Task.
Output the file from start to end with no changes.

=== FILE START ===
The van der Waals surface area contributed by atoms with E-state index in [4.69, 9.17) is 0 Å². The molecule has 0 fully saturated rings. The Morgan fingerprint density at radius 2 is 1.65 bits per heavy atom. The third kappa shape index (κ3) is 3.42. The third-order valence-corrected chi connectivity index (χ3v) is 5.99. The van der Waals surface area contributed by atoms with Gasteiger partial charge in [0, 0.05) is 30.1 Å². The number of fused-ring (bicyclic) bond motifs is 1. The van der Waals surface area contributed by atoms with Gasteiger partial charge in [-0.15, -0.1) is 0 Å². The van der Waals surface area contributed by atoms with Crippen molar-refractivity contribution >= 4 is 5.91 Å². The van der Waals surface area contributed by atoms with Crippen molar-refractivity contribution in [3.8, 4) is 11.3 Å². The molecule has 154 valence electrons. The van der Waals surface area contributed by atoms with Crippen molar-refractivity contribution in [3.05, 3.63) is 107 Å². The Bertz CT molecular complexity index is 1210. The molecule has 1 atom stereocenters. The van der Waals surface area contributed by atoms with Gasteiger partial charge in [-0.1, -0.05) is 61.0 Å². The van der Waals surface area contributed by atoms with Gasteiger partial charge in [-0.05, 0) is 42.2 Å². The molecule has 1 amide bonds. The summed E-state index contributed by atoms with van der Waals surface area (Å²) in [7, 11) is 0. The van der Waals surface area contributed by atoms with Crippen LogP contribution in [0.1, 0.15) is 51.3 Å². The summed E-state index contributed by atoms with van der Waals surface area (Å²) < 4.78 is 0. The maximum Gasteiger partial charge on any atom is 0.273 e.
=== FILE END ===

The van der Waals surface area contributed by atoms with E-state index in [4.69, 9.17) is 0 Å². The molecule has 0 fully saturated rings. The Morgan fingerprint density at radius 2 is 1.65 bits per heavy atom. The third kappa shape index (κ3) is 3.42. The third-order valence-corrected chi connectivity index (χ3v) is 5.99. The van der Waals surface area contributed by atoms with Gasteiger partial charge in [0, 0.05) is 30.1 Å². The number of fused-ring (bicyclic) bond motifs is 1. The van der Waals surface area contributed by atoms with Gasteiger partial charge in [-0.15, -0.1) is 0 Å². The van der Waals surface area contributed by atoms with Crippen molar-refractivity contribution >= 4 is 5.91 Å². The van der Waals surface area contributed by atoms with Crippen molar-refractivity contribution in [3.8, 4) is 11.3 Å². The molecule has 154 valence electrons. The van der Waals surface area contributed by atoms with Crippen molar-refractivity contribution in [3.05, 3.63) is 107 Å². The Bertz CT molecular complexity index is 1210. The molecule has 1 atom stereocenters. The van der Waals surface area contributed by atoms with Gasteiger partial charge in [-0.1, -0.05) is 61.0 Å². The van der Waals surface area contributed by atoms with Gasteiger partial charge in [-0.05, 0) is 42.2 Å². The molecule has 1 amide bonds. The summed E-state index contributed by atoms with van der Waals surface area (Å²) in [7, 11) is 0. The van der Waals surface area contributed by atoms with Crippen LogP contribution in [0.1, 0.15) is 51.3 Å². The summed E-state index contributed by atoms with van der Waals surface area (Å²) < 4.78 is 0. The maximum Gasteiger partial charge on any atom is 0.273 e.